Privacy has been taking a beating lately. I mean the word itself, not just what it's supposed to designate.
NSA Director Keith Alexander struck some sort of low point, when he went before the Senate to insist, "We have great people working under extremely difficult conditions... [to] protect our civil liberties and privacy." This is the kind of pronouncement that George Orwell had in mind, when he described "political language" as "designed to makes lies sound truthful ... and give an appearance of solidity to pure wind".
But in fact, privacy is slippery and multi-faceted term, as much for privacy advocates as for those prepared to define it into meaninglessness. It is what philosophers call an "essentially contested" concept -- like liberty, social justice, or democracy -- notions widely upheld in principle, but which evoke the sharpest dispute over how they might be put into practice. Most understandings of privacy involve control over information on matters that are strictly one's own business. But quarrels are never-ending over how to draw the line between what constitutes "one's own business" and what represents the legitimate concern of one's intimates, one's neighbors, or the state.
Perhaps more seriously, when we speak of "privacy interests" or "privacy rights," we are often thinking about quite different things.
Privacy can be conceived as a strictly individual, atomistic value -- as a need or claim that one can satisfy for one's self, even as others lose or renounce it. Our interests in this form of privacy are like our interests in being well fed: we can imagine having plenty to eat, even while those around us starve. People waive their individual privacy interests when they willingly disseminate intimate facts about themselves via social media. By contrast, people maximize such individual interests by encrypting their e-mails; or by keeping their money at home, rather than in financial institutions; or by tightening their privacy settings on internet communications. In adopting such privacy strategies, we seek to protect ourselves, regardless of what's happening to others' privacy.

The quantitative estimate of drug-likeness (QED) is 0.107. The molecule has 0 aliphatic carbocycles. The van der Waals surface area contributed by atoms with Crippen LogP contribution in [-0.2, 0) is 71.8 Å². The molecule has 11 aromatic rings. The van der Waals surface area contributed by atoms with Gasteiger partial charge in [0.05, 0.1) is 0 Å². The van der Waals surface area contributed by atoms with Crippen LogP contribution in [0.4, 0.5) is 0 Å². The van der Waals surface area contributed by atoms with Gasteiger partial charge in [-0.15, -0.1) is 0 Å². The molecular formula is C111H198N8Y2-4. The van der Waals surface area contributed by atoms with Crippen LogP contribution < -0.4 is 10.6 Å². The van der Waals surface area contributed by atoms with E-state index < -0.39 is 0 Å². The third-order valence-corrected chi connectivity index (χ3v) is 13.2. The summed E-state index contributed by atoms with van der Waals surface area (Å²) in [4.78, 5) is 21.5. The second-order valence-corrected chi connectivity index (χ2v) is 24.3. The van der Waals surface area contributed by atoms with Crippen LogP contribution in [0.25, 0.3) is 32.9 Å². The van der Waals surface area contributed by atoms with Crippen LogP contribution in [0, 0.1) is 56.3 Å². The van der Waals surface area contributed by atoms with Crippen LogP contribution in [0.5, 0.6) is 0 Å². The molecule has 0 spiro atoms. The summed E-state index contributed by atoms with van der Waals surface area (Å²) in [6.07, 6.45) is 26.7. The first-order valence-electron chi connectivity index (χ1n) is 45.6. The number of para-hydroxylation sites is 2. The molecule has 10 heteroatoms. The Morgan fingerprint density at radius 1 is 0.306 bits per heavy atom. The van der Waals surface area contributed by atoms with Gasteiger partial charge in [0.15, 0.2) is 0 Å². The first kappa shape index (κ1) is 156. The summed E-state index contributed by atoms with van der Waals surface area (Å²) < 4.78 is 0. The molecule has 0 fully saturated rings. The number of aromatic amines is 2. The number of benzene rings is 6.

But another kind of privacy interest is strictly holistic, rather than individualistic. Such holistic interests cannot be enjoyed by anyone, unless their enjoyment is shared throughout the public. Privacy in this sense is like freedom of expression. In the classic liberal vision, all citizens enjoy the benefits of everyone's ability to speak up -- to promulgate his or her views, concerns, complaints or visions of the common good. Conversely, a sense of intimidation or chill that weighs against willingness to sound off in public is a loss for the entire public sphere. By this token, even those who take no part in public debate benefit from guarantees of free speech, since richer and fuller communication in the public sphere presumably redounds to the interests of everyone.
Privacy, in its holistic sense, plays a similar role in public life. Everyone benefits from a world where all citizens have confidence that they can keep details of their thoughts, their lives, their aspirations and their convictions to themselves. By contrast, a world where everyone has reason to assume that the authorities are tracking his or her communications, financial situation, whereabouts, consumption patterns -- and on and on -- is more constrained. Uneasiness over what authorities are tracking what data, and what future decisions will depend on what's collected, can change people's attitudes about how to live.
Thus all citizens share an interest in keeping significant domains of life beyond the reach of institutional monitoring -- even when such limitations of official surveillance raise possibilities for wrong-doing or disruptive behavior. Every participant in civic life, in other words, has a holistic stake in relieving all other participants of fear that the authorities are looking over their shoulders.
It is just such holistic privacy values that mass surveillance programs like those of the NSA are eroding. Many Americans are evidently willing to countenance constant federal monitoring of their telecommunications, their mail, and their financial transactions. But at the same time, many others cannot help wondering when and how the results of such surveillance might be used against them, and people like them. Observers can reasonably disagree over the likelihood of such misuse -- indeed, over what would constitute misuse of such fine-grained personal data. But we all lose -- including those convinced that they "have nothing to hide" -- in a world where many citizens fear the possibility of government action based on information collection that grows more comprehensive by the day.